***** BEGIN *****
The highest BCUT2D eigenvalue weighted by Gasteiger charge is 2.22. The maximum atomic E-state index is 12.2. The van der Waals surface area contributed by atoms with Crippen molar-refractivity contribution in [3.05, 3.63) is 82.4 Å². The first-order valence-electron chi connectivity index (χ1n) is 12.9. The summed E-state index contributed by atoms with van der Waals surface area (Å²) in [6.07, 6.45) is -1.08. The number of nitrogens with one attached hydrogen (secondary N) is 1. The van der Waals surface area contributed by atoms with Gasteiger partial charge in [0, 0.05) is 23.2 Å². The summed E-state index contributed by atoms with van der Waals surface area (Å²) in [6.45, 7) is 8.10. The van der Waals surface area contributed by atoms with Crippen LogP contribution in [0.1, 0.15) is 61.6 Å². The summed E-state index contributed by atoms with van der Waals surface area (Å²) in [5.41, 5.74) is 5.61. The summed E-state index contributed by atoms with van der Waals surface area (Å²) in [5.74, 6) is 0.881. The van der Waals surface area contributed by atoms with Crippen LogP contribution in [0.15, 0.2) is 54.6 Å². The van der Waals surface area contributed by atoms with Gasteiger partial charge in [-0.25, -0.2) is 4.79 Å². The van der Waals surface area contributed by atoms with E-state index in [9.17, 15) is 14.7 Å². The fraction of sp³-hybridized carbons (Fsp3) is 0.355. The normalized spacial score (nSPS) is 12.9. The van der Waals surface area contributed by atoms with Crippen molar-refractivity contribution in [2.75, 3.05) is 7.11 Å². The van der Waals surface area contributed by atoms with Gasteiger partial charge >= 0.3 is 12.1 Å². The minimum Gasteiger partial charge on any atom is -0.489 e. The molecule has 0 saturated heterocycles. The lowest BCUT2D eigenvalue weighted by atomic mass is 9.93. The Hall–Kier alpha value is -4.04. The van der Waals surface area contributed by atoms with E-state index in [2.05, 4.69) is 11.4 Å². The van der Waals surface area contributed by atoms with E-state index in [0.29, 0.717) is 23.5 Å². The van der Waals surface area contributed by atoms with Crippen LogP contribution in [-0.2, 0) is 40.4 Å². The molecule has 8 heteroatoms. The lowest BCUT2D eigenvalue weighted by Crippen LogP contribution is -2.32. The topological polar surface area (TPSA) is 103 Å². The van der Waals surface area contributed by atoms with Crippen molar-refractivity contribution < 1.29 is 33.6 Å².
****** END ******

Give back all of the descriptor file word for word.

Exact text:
The highest BCUT2D eigenvalue weighted by Gasteiger charge is 2.22. The maximum atomic E-state index is 12.2. The van der Waals surface area contributed by atoms with Crippen molar-refractivity contribution in [3.05, 3.63) is 82.4 Å². The first-order valence-electron chi connectivity index (χ1n) is 12.9. The summed E-state index contributed by atoms with van der Waals surface area (Å²) in [6.07, 6.45) is -1.08. The number of nitrogens with one attached hydrogen (secondary N) is 1. The van der Waals surface area contributed by atoms with Gasteiger partial charge in [0, 0.05) is 23.2 Å². The summed E-state index contributed by atoms with van der Waals surface area (Å²) in [6.45, 7) is 8.10. The van der Waals surface area contributed by atoms with Crippen LogP contribution in [0.1, 0.15) is 61.6 Å². The summed E-state index contributed by atoms with van der Waals surface area (Å²) in [5.41, 5.74) is 5.61. The summed E-state index contributed by atoms with van der Waals surface area (Å²) in [5.74, 6) is 0.881. The van der Waals surface area contributed by atoms with Crippen LogP contribution in [0.15, 0.2) is 54.6 Å². The van der Waals surface area contributed by atoms with Gasteiger partial charge in [-0.25, -0.2) is 4.79 Å². The van der Waals surface area contributed by atoms with E-state index in [9.17, 15) is 14.7 Å². The fraction of sp³-hybridized carbons (Fsp3) is 0.355. The normalized spacial score (nSPS) is 12.9. The van der Waals surface area contributed by atoms with Crippen molar-refractivity contribution in [2.75, 3.05) is 7.11 Å². The van der Waals surface area contributed by atoms with Gasteiger partial charge >= 0.3 is 12.1 Å². The minimum Gasteiger partial charge on any atom is -0.489 e. The molecule has 0 saturated heterocycles. The lowest BCUT2D eigenvalue weighted by atomic mass is 9.93. The Hall–Kier alpha value is -4.04. The van der Waals surface area contributed by atoms with E-state index in [2.05, 4.69) is 11.4 Å². The van der Waals surface area contributed by atoms with E-state index in [0.29, 0.717) is 23.5 Å². The van der Waals surface area contributed by atoms with Crippen LogP contribution in [-0.2, 0) is 40.4 Å². The molecule has 8 heteroatoms. The lowest BCUT2D eigenvalue weighted by Crippen LogP contribution is -2.32. The topological polar surface area (TPSA) is 103 Å². The van der Waals surface area contributed by atoms with Crippen molar-refractivity contribution < 1.29 is 33.6 Å².